Craig has been enjoying some great sport at Cranwells Lake!

Craig Runham was absolutely gutted to lose Cranwells Lake’s big common at the net, but he managed to put it behind him to bank several other cracking carp over a couple of sessions.

Prior to losing the big common he’d managed to land a 28lb linear mirror, and then returned for five fish to 29lb during an overnight session, and the following weekend added this magnificent 32lb 12oz common along with a 26lb mirror and low-20 common. So he is still edging closer to his ultimate goal of catching British record carp, the Parrot!

Craig explained: “I felt very confident when I arrived as on recent trips I’ve been getting a fish or two each time, and it definitely felt more like spring now.

“Not much had been out and I didn’t see any signs of fish until I got to a small reed-lined bay, where I climbed a tree and peered down into the water beneath an old oak tree. There lay several good fish, but two of them stood out – one because of a white area on its tail and I realized that I was looking at a linear called Floppy Tail, which is a mid-40. Then an even larger fish glided in alongside her and I could see it was the big common, which usually is around 47lb but was looking seriously plump! I’d seen enough and quickly dropped a bucket in the swim and went back to my car for my gear.

“I hatched a plan to intercept them on their way out of the bay, but this area is very ‘choddy’ and has dead weed all over it. I’d been doing well on a soft hinge rig and felt that this would give me a good presentation, and for my hookbait I used Key Bait Solutions pink pop-ups over some crumbed Maxi Nut boilies, plus a few dumbbells.

“It took until the last few minutes of daylight before one of the rods pulled round and I was straight on it and putting on pressure as a decent fish erupted in the shallow water. All the way in I had visions of it being the big common or Floppy Tail, and as it neared the net I could see a row of scales.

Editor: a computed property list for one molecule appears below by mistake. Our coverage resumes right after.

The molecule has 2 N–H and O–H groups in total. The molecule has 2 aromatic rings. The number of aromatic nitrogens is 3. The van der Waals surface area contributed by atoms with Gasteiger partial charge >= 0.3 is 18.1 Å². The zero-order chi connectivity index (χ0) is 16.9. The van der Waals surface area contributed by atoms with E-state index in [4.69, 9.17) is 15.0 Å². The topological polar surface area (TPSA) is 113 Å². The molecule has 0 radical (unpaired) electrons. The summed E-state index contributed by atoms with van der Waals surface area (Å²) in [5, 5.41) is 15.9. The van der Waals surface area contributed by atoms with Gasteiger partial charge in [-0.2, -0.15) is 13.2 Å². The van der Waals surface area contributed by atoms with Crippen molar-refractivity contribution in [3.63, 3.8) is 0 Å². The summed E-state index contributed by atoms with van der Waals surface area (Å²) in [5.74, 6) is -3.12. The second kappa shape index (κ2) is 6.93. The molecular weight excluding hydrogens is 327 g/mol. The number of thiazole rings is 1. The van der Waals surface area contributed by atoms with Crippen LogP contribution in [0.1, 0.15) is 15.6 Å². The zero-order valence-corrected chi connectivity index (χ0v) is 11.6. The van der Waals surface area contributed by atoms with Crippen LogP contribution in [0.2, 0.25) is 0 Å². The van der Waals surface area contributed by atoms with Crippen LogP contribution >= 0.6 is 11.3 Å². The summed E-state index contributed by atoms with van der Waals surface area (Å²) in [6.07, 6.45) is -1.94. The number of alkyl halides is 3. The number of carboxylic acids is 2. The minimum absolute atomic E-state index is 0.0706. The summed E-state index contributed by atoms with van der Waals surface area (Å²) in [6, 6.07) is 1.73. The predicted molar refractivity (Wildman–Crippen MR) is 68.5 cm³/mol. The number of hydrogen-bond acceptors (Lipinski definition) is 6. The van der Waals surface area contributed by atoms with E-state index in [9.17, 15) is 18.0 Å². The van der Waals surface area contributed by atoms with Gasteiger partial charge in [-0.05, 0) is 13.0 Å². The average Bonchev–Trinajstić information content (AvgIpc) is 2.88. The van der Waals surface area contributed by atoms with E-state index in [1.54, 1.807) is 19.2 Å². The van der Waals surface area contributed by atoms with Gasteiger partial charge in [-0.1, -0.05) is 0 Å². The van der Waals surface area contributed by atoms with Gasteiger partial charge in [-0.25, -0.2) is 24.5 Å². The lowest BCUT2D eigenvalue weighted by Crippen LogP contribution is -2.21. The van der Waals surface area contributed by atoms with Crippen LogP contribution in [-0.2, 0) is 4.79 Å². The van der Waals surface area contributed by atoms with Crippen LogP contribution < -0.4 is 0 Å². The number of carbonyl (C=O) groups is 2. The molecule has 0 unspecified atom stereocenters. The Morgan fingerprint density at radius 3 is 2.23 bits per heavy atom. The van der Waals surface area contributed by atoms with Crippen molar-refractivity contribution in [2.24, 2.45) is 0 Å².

“I peered into the net and could see that it was neither of those two fish, but a cracking linear of 28lb – although I must admit that I felt a little bit robbed as it would now be impossible to get the rod back out onto the small spot I’d found, until it got light.

“I got the rod back out again at first light, and at 10am the bobbin pulled up slowly and there was mighty eruption over the spot. I didn’t give it an inch of line and eventually it chugged out into the open water and I knew I was connected to a decent one. Eventually a very long, dark common broke the surface about ten yards out – far bigger than any I had ever caught before – but then it turned and took a final few yards of line and at that point everything went slack and I felt gutted and defeated, knowing what I had just lost.”

Craig didn’t let this loss defeat him though, and a couple of days later he returned for another go, but arrived to find that the fish had moved.

“I’d put some bait in when I left but when I made my way round to the reedy bay it was devoid of fish and even some of the bait was still lying on the bottom. So I walked round and hadn’t seen anything until a common cleared the water in front of the woods swim, so I got my gear, and as I was stood in the swim another one showed, so I quickly got my rods ready. Over the next 18 hours I landed five fish, including a cracking mirror of 29lb, and I knew I had my tactics right and everything was clicking into place.

“I managed to get back down the following weekend for two nights but arrived to find that the lake was very busy. However, some anglers were pulling off that afternoon so I decided to make sure I located them before choosing a swim. I saw two fish show in front of a swim called End Beat, and as I chatted to the guy in there, who confirmed that he was leaving around 6pm, two more showed.

“Finally, with an hour before dark, I managed to get in there and quickly got three rods out onto the shallower water. I didn’t have to wait long as just on dark the middle rod burst into life, but the hook pulled seconds later and I was gutted.

“A couple of tench kept me up during the night, and during the day I could see signs of carp on the shallows, with fizzing plus the odd back breaking the surface. I had to wait until 6pm though before my right-hand rod was almost pulled off of the rests as a large bow-wave headed across the shallows.

“After what seemed like an age, I could see a good common in the crystal-clear water and I breathed a sigh of relief as moments later I slipped the net under it. The size 6 Choddy hook was an inch back in the mouth, and the fish weighed in at just under 33lb.

“Again, the only action during the night was from tench, but the next morning I landed a low-20 common and that was quickly followed by a stunning 26lb mirror. As I packed away that afternoon I was smiling, as once again Cranwells had been kind to me!”